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Where Do My Ideas Come From?

I get asked that question a lot–Where do you get your ideas?

More specifically, readers want to know, Are the characters in the Raleigh Harmon mysteries based on real people?

I can answer both questions based on a recent event.

A close friend from high school just moved back to the Seattle area. We hadn’t seen each other in decades and decided to catch up on a hike in the mountains. Marriages. Kids. Jobs. Parents dying. We had plenty of ground to cover. And yet as we hiked, often laughing so hard I’m certain hungry bears ran the other direction, it struck me just how many qualities this old friend of mine shares with Drew Levinson, Raleigh Harmon’s best friend from high school.

Not identically, not literally. In fact, I could probably find just as many traits they don’t share.

But some crucial traits were evident: sharply wielded humor, aptitude for physics and math, and the grace that pervades all longterm friendships. If you want a long friendship, someone once said, build a graveyard to go with it——so you can bury all the inevitable mistakes and faults to come.


So, to answer the first question, my characters are composites: partly real people, lodged deep in my subconscious, then blended with “imaginary friends” who appear on the page to delight and entertain and inform.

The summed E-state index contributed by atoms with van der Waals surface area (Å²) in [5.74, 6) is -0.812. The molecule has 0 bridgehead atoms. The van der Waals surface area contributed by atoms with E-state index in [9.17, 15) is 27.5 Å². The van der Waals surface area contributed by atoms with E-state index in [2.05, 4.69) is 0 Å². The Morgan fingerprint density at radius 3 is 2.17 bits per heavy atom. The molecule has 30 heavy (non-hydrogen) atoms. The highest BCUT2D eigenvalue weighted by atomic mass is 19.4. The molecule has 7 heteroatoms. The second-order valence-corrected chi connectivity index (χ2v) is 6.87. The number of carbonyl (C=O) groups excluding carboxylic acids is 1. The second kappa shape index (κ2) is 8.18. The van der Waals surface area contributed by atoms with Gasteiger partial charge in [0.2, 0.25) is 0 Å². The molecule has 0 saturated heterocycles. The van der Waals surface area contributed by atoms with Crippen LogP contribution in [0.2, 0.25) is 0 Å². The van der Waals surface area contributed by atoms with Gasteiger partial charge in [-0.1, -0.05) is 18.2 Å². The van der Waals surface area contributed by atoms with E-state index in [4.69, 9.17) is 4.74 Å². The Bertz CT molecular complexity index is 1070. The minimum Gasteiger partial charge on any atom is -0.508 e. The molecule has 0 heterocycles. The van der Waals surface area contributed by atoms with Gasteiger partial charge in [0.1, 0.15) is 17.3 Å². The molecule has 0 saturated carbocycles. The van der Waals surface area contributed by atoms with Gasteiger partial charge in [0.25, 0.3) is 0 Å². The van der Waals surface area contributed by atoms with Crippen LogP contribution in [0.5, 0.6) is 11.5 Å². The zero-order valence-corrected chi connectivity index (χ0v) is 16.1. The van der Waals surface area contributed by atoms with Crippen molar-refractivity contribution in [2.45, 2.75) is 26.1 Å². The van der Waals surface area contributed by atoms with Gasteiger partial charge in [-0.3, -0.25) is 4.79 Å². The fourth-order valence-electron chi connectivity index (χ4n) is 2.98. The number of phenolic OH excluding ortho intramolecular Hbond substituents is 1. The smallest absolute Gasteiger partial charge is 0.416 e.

But the second question—where do my ideas come from—can also be answered by this hike.

Sometimes a Raleigh mystery begins with nothing more than a feeling. Some sensation. An emotion I can’t quite articulate——yet——but which feels urgent and universal to us all. Fear, abandonment, betrayal. They’ve each triggered a Raleigh book. Loyalty, joy, vulnerability….

As I hiked in the mountains with almost-Drew, another of those eery sensations wrapped around me, as if carried by the wind. The feeling went beyond the simple “good to see an old friend.” It’s deeper than that.

Although I’m not done ruminating, it seems to be about people who know you——really know you——and how seeing them after the world has done its level best to chew everyone up and spit us out, the relationship remains. Resilient. Enduring. Never giving up in the face of adversity. Maybe it’s a glimpse of the Prodigal, the acceptance found waiting for his return. But these are the relationships that are like a cup of water on the marathon of life.

Drink deeply. Cherish the grace. Finish the race.

These friends are gifts from God.

And whatever this feeling is, it continues to haunt me, in the best way possible. So don’t be surprised if you sense it in an upcoming Raleigh mystery.

Because this is where ideas come from.



Me and Almost Drew, reaching the summit. Look closely at my sunglasses. You can see both our hands working the camera together. A great metaphor for friendship.




  1. Sue Young says:

    Loved the reading of the Raleigh Harmon books. the characters surrounding Raleigh—Drew, Jack, Aunt, mother so very easy to understand her feelings. Thank you. Keep on writing!

    1. Sibella Giorello says:

      Sue, thank you! So glad you’re enjoying the Raleigh series. Will keep on writing, I promise!

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